You can share the search with a trusted friend outside of work or with your partner but watch out to not broadcast the fact you are looking. Keep your attitude at work on work and don’t develop a “I’m out of here asap” attitude as it may come through to others. I know one client told her work BFF and within a day it got back to her boss; seems the detail was too juicy for the work BFF to resist telling another worker or two. Outside of work, watch what you say on social media. No badmouthing your current employer! Some employers monitor Facebook, Instagram and Twitter accounts of their employees. Even if they don't, you never know who is connected to whom through the virtual network. Don’t ask for luck on your new job interview or inquire publicly what it is like to work at XYZ Company. Network with discretion.

13. Get prepared for job interviews.

Read a few books about job interviewing and write out answers to prospective questions you think you may be asked. Have a good answer as to why you want to leave your current employer. Noting that you want more challenge, seek to move up or that the company is experiencing a downturn and is preparing for layoffs are good reasons for moving on. Schedule interviews outside work hours as much as possible. Many employers will accommodate your request. If the interview is scheduled during working hours, consider taking a vacation or personal day. Some might use calling in sick or say they have a doctor’s appointment, but you can only do that once or twice. One client said she called in sick only to get a call from her boss minutes before the interview was to start wanting her on a conference call from home. She stumbled trying to think of how to get out of it. If you need to, take a day off so you won't be distracted or expected to work. This strategy allows you to show up and be professionally dressed in attire that is often viewed as “interview attire” and not usual work dress. No one sees you leaving and returning to your home.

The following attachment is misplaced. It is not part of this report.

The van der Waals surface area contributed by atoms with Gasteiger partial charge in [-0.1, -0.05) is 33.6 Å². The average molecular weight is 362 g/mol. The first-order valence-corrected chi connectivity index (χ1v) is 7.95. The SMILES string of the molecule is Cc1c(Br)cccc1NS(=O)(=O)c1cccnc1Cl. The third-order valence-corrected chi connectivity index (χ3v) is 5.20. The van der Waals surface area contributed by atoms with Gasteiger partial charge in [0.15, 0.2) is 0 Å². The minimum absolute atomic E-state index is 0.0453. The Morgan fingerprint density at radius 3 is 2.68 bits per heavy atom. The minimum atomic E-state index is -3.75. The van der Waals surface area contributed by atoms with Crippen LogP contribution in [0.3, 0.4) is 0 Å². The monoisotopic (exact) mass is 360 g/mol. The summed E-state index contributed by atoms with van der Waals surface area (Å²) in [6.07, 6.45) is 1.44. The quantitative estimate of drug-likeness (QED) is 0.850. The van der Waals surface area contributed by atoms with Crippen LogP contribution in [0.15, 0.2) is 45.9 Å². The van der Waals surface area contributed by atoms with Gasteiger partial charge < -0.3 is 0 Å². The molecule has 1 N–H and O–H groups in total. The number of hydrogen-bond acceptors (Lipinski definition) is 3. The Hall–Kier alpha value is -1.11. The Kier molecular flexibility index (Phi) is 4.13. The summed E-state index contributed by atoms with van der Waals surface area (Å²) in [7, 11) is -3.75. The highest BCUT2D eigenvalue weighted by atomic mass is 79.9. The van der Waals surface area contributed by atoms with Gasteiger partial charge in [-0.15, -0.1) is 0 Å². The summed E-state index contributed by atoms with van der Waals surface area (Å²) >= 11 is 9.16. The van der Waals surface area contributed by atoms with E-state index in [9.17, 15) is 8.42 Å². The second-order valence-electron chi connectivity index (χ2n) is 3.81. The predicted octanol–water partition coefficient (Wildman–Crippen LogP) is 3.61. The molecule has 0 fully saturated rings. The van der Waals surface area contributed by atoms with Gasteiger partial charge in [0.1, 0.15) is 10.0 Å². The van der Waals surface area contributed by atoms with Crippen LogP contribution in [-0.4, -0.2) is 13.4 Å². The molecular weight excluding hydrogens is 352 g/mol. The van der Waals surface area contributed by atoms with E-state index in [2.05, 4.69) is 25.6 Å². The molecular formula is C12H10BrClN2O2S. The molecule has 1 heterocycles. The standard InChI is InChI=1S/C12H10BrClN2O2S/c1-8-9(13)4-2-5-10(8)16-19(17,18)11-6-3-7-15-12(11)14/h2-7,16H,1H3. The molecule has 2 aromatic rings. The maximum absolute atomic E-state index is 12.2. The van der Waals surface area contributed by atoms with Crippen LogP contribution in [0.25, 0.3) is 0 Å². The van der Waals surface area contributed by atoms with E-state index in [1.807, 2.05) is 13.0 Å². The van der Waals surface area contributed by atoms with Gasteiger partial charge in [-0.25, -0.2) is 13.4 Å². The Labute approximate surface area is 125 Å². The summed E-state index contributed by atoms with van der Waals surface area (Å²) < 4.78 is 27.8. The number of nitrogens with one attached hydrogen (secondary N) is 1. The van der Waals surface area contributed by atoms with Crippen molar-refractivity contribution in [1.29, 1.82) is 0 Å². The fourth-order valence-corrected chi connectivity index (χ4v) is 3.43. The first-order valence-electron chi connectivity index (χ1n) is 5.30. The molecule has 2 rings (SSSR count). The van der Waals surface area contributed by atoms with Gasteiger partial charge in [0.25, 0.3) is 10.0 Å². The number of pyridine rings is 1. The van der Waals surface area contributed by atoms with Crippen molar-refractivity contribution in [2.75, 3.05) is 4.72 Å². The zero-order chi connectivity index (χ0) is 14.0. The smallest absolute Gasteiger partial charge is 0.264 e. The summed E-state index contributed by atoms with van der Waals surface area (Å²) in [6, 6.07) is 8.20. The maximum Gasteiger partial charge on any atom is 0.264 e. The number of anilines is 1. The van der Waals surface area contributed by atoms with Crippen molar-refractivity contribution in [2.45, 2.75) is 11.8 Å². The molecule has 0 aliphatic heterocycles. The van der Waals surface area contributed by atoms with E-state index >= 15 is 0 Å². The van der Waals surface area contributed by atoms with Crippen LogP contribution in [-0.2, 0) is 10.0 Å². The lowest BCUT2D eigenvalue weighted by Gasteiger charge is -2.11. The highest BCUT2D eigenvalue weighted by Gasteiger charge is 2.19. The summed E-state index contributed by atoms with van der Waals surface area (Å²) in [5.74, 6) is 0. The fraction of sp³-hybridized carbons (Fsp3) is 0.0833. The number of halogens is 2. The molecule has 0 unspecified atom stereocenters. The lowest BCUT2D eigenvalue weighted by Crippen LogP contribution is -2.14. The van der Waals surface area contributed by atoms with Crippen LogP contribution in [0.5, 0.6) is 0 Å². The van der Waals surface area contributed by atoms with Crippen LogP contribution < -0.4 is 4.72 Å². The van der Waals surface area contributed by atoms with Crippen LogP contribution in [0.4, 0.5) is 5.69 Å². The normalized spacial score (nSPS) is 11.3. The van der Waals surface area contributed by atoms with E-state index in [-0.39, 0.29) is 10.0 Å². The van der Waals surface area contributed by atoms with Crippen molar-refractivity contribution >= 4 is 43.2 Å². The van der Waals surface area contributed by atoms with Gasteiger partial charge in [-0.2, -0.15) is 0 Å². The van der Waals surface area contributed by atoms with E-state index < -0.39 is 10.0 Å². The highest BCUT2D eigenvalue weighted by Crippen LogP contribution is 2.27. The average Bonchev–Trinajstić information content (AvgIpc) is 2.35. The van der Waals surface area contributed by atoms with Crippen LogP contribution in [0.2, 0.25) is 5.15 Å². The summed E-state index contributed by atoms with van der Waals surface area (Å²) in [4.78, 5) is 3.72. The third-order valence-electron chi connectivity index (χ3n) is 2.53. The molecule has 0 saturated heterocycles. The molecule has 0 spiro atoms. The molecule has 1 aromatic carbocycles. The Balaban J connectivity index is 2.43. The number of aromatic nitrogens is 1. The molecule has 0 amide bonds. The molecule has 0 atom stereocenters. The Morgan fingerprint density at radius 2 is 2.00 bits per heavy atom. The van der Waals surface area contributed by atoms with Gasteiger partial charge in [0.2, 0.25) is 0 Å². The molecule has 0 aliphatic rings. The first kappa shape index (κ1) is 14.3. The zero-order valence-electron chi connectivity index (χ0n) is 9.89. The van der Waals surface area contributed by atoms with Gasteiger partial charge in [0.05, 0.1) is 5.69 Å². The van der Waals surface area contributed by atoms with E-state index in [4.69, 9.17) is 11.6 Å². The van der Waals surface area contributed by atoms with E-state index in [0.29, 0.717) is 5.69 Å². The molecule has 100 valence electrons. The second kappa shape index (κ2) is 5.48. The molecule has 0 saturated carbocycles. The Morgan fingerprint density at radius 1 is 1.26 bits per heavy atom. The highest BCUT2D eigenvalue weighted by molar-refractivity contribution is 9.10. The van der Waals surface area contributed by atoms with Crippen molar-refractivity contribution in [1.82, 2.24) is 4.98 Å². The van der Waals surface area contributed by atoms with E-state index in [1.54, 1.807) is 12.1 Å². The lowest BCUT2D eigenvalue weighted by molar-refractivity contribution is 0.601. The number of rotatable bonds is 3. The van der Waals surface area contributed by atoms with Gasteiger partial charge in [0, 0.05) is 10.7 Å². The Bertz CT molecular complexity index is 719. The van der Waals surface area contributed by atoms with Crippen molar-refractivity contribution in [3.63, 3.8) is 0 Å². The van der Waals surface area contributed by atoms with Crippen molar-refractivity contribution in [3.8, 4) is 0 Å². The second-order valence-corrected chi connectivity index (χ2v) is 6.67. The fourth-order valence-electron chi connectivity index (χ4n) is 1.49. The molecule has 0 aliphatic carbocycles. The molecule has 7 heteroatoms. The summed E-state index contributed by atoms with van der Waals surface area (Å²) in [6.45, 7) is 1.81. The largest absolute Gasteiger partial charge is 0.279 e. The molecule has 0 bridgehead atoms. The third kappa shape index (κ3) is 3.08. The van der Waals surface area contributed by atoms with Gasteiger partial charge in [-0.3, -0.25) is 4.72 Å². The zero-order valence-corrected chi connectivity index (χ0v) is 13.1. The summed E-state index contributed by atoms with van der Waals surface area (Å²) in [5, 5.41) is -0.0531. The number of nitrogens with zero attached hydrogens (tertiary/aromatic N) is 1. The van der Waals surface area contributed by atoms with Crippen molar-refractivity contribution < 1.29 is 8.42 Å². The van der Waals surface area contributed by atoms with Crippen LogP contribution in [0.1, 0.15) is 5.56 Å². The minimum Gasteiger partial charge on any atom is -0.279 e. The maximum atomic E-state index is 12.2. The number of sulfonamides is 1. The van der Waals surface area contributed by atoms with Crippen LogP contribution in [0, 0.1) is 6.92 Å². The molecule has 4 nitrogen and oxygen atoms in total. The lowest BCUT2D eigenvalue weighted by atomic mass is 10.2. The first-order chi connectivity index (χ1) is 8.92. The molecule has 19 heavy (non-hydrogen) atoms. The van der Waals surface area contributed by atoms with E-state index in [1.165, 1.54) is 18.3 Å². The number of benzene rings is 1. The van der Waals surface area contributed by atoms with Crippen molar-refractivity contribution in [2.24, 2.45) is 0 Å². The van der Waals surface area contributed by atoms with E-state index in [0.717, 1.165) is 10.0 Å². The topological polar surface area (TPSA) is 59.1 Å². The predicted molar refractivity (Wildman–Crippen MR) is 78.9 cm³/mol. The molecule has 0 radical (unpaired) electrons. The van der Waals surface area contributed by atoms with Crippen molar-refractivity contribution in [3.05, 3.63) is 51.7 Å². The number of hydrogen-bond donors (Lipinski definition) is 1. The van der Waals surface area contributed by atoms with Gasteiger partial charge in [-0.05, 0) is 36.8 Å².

14. Clarify your references. You offer these at the end of the job hunt process during the interview stage. Ask the employer to not contact your current employer. Almost all will respect this request. That said, you need references that can attest to your ability to get the job done. Former managers who have left the company are ideal. In David’s case he used a vendor and a former boss who had just retired. Just be sure the person you list is not going to tell your current employer. Always be sure to reconnect with references and get their permission and current contact info.

15. Cherry pick! Not all jobs are created equal. Only apply to the ones that look like good fits with companies you’ve researched and like the culture. This step saves a lot of time wasted on applying for just anything and getting overloaded. You still need to do your day job, so carefully selecting where to apply (and having LinkedIn advertising your skills 24/7) is the better strategy.

16. Get an employment letter. Before you rush in to tell your boss you’re leaving, get something in writing that outlines your date and agreed upon salary, and any other key details. Sometimes your current company may try to keep you. They may meet or beat the offer, or they may just say bye-bye. Don't expect a counter offer. Do be considerate and offer two weeks’ notice, which is as long as you believe the current boss won’t fire you in a rage. Yes, that happens. If that’s a concern, give notice on the last day you want to work.

17. Make copies. If there are any documents, contacts, files, etc. you want from your current employer be sure you have gotten all that copied off your computer before you give notice. You’ll instantly lose access and some of that info may be useful in the new job. Copy it, and put it on a backup drive or on a home or personal computer.


Interview Tips


15. Know when to bring up flexibility. It is not always obvious whether an employer is open to a flexible work arrangement. The default might be a traditional work schedule or location, and you may need to negotiate for flexibility.

You will be most effective negotiating for flexibility only after the employer is interested in you. Therefore, you don’t want to bring up flexibility prematurely. When you know the employer is serious about hiring you – e.g., they start selling you on the job or talk about the logistics of getting started – then you can broach the topic of flexibility. Prior to that, your focus should be on demonstrating your overall qualifications, knowing you can discuss flexibility at a later time. If you want to confirm that the employer is open to flexibility before you interview, ask people who used to work there or still work there but are not involved in your hiring process. Focus 100% on proving yourself to be the best candidate first, and save the due diligence for after the employer already wants you.